- Avoid feeding your pet undercooked bread, as it may rise in their stomach and cause serious problems such as: vomiting, pain, bloating, and may even lead to emergency surgery.
- Keep your pets away from the uncooked cake batter as it contains raw eggs, which carry salmonella and could cause food poisoning.
- Curb your pet’s portions to a few small bites. Overindulging in rich foods could cause upset stomach, diarrhea, or even a serious condition called pancreatitis.
- Keep your pets happy and entertained with pet-safe treats, or fill their Kongs with a few small pieces of turkey and sweet potato or green beans this Thanksgiving.
In-Home Pet Care for All Pets
Just a few weeks ago, there was a huge explosion at an industrial complex next to a neighborhood in Gilbert, AZ. Black smoke billowed from the area and enveloped the neighborhood. Little was known about the hazardous chemicals that may have been housed at this facility and parts of the neighborhood were being evacuated. I had reason to worry because I was pet sitting for a family that lived in this neighborhood. The fire was contained in the hours to follow and people returned to their homes. However, the incident made me realize that every family should have an emergency plan for evacuation which includes their pets.
- Keep your pet carriers, emergency pet food and medicine supply, leashes, tags, and important pet information such as: immunizations, photos of your pets, and vet contact information in one convenient location. Be sure to keep all papers enclosed in a waterproof bag.
- Gather a list of local emergency shelters that allow pets, hotels that allow pets, friends and family contacts, and evacuation routes. Keep this information enclosed in a waterproof bag, stored in a convenient location.
- Notify your pet sitter of the location of these items whenever you plan to go out of town.
- Designate a pet guardian such as a friend or family member to provide long term care for your pets in the event of an emergency. Make sure your pet sitter has your pet guardian’s address and contact information.
- Post a notice by your front door which informs emergency personnel of the number and type of pets living within the home.
Dog Care, Walking, & Pet Sitting
Locked out? Call your pet sitter
What to do when you’re locked out of your home and don’t want to face astronomical locksmith charges in Scottsdale, AZ – call your pet sitter, they usually have a key!
This Scottsdale family came through the ordeal of finding themselves locked out of their home smiling when they remembered that their TLC Pet Sitter had a key.
Benefits of leaving a key with TLC Pet Sitters
- TLC Scottsdale Pet Sitters are insured & bonded
- Keeping a key on file with their trusted TLC Pet Sitter saved them a lot of time and money.
- Not all locksmiths are trustworthy. TLC can refer you to several trusted vendors to meet any of your home or pet care needs. (Imagine if your air conditioner went out while you were on vacation! We can refer trusted professionals that you can depend on to take care of the matter before you return home).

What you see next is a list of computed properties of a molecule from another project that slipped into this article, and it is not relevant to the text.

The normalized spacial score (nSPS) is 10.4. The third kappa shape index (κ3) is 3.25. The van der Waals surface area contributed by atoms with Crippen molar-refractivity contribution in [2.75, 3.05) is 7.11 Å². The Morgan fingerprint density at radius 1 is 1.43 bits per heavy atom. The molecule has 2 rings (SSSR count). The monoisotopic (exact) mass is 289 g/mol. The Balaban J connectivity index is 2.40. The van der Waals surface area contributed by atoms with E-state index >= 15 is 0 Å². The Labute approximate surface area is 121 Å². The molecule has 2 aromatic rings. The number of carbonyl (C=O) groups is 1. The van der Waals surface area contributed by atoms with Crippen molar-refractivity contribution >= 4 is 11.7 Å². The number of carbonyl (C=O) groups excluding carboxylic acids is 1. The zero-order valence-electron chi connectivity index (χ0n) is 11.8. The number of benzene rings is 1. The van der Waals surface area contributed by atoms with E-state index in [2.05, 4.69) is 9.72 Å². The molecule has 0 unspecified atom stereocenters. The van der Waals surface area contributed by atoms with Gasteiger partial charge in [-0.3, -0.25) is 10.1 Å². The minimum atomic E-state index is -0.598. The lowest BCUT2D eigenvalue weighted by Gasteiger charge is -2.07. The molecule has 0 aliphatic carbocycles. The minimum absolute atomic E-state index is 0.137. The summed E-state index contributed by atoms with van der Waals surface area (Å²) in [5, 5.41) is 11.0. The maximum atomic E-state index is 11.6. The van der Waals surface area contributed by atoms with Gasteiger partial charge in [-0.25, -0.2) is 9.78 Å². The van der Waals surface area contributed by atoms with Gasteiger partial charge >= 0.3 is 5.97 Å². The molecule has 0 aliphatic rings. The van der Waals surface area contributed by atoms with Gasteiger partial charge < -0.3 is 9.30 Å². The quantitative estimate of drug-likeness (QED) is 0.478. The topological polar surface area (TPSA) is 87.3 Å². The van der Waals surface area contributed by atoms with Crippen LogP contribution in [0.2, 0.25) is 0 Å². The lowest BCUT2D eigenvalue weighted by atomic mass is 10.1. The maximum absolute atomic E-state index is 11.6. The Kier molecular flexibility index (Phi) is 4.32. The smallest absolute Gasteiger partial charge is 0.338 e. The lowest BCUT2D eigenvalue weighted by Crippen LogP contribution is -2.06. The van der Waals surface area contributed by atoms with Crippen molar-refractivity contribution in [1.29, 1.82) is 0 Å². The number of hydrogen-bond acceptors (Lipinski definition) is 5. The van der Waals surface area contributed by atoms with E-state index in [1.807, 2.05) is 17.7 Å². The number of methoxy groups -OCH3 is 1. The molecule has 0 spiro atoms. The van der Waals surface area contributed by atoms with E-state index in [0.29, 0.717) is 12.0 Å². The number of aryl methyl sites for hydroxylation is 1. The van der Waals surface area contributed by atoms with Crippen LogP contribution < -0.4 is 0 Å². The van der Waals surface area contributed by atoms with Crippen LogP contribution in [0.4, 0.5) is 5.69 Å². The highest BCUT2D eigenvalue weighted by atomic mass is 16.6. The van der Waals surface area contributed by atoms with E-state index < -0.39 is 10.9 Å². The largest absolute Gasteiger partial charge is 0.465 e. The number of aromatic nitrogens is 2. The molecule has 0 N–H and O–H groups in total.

- TLC has a key coding system that ensures that only a TLC Pet Sitter knows which key belongs to your home. This maintains your safety and privacy.
Dog Care, Walking & Pet Sitting
Keeping your dog, cat or other pet safe this 4th of July
Pet owners in Scottsdale, Chandler & Gilbert Arizona are coming upon one of the most distressing days of the year for many pets – the Fourth of July with all of the fireworks displays and the usual number of people who just enjoy hearing things go bang. Unfortunately most pets don’t like the Big Bang Theory or the noise that goes with it.
Many dogs shiver with fear, run from room to room or turn in endless circles as fireworks continue to explode. There is little to do to comfort our pets in this time of extreme stress as the fear of fireworks and explosions lies deep in the DNA. Pets who have been abused, may have additional trauma associated with fireworks explosions.
Here are some pet safety tips from around the web world on how to protect and comfort your pets during the 4th of July:
- Do not bring your pets to the local field to watch the fireworks with you, as this is the reason why so many pets go missing. They hear the noises, you are distracted, and the next thing you know, they are gone.
- Keep them inside. A fence or run isn’t enough. If dogs can bolt, they will. And don’t assume inside is safe either. An Associated Press article on the subject noted that a dog was so frightened it jumped through a plate glass window!
- Turn on the TV or music. Put the volume as loud enough to muffle any fireworks noises, but it doesn’t have to be blasting! If you have a CD player, definitely check out Through A Dog’s Ear — the Adopt-a-Pet.com staff uses this for their anxious dogs and they really help!
- Keep your pet away from citronella candles, matches, and lighter fluid. If they ingest these products it could cause gastrointestinal irritation and possibly central nervous depression. In addition, do not use sunscreen or insect repellent on your pet that is not specifically labeled for use on animals
- Update Identification – The biggest risk of all this 4th of July is that pets will get loose and become lost. Even if a pet is secured inside, the sound of fireworks can cause them to panic – sometimes even breaking through glass windows. Make sure your pets are micro-chipped and wearing identification tags. Call to confirm that the pet’s veterinarian and the microchip company have your current address and phone numbers.
A shout out to my colleague Shannon’s Pet Sitting in NW Chicago!
Please keep your pet’s safety and well-being in mind this 4th of July holiday. I hope you and your pets enjoy the Gilbert, Scottsdale or Chandle3r 4th of July festivities this year! – Dogs Love Parades more than Fireworks!